How to Write a Flat Character Arc, Pt. 1: The First Act

Next to the positive change arc, the flat character arc is the most popular storyline. Also called the “testing arc,” the flat arc is about a character who does not change. He already has the Truth figured out in the beginning of the story, and he uses that Truth to help him overcome various external tests.

Creating Character Arcs

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The flat-arc protagonist will be confronted with tremendous opposition. He will at times be shaken. His commitment to the Truth will be tested to the breaking point—but he will never waver from it. He will experience little inner conflict and will not change significantly as a person—although he may sometimes change externally (as per Veronica Sicoe):

…the protagonist changes his perspective, learns different skills, or gains a different role. The end-result is not “better” or more than the starting point, just different. The protagonist has not overcome a grand inner resistance or anything, he simply gained a new set of skills or assumed a new position, maybe discovered a talent he forgot he had, or a different vocation.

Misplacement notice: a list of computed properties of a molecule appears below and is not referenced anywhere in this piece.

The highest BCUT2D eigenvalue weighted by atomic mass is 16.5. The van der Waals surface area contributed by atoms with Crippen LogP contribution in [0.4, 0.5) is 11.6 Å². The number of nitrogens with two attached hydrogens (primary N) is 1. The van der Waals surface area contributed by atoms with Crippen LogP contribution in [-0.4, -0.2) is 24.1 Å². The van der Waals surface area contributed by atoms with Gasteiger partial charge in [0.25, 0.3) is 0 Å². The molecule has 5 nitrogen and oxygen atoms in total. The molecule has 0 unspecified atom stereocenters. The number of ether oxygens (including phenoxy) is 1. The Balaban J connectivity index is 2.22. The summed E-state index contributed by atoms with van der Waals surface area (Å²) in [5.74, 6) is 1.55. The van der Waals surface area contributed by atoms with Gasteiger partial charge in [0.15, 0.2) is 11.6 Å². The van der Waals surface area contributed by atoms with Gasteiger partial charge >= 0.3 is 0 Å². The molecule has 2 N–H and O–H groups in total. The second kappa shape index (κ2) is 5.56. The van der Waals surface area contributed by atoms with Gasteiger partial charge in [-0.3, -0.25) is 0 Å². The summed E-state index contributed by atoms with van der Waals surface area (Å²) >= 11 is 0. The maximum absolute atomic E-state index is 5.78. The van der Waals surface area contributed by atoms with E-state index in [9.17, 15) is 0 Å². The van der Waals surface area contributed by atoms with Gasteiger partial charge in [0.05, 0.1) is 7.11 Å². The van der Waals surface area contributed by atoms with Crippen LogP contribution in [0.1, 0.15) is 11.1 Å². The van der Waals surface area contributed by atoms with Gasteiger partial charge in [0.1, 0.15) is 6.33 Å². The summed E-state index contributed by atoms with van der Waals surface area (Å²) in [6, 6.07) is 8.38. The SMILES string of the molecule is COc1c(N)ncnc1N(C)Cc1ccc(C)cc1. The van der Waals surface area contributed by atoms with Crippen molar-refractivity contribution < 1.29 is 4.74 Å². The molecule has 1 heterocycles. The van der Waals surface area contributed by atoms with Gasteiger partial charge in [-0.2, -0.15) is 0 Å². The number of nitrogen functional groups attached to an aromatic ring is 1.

So how exactly does this work? Why do readers enjoy this self-proclaimed “flat” arc—this story of a static character? They enjoy it because it is still a story of change. The difference is that the character is the one changing the world around him, rather the world changing the character, as we find in change arcs.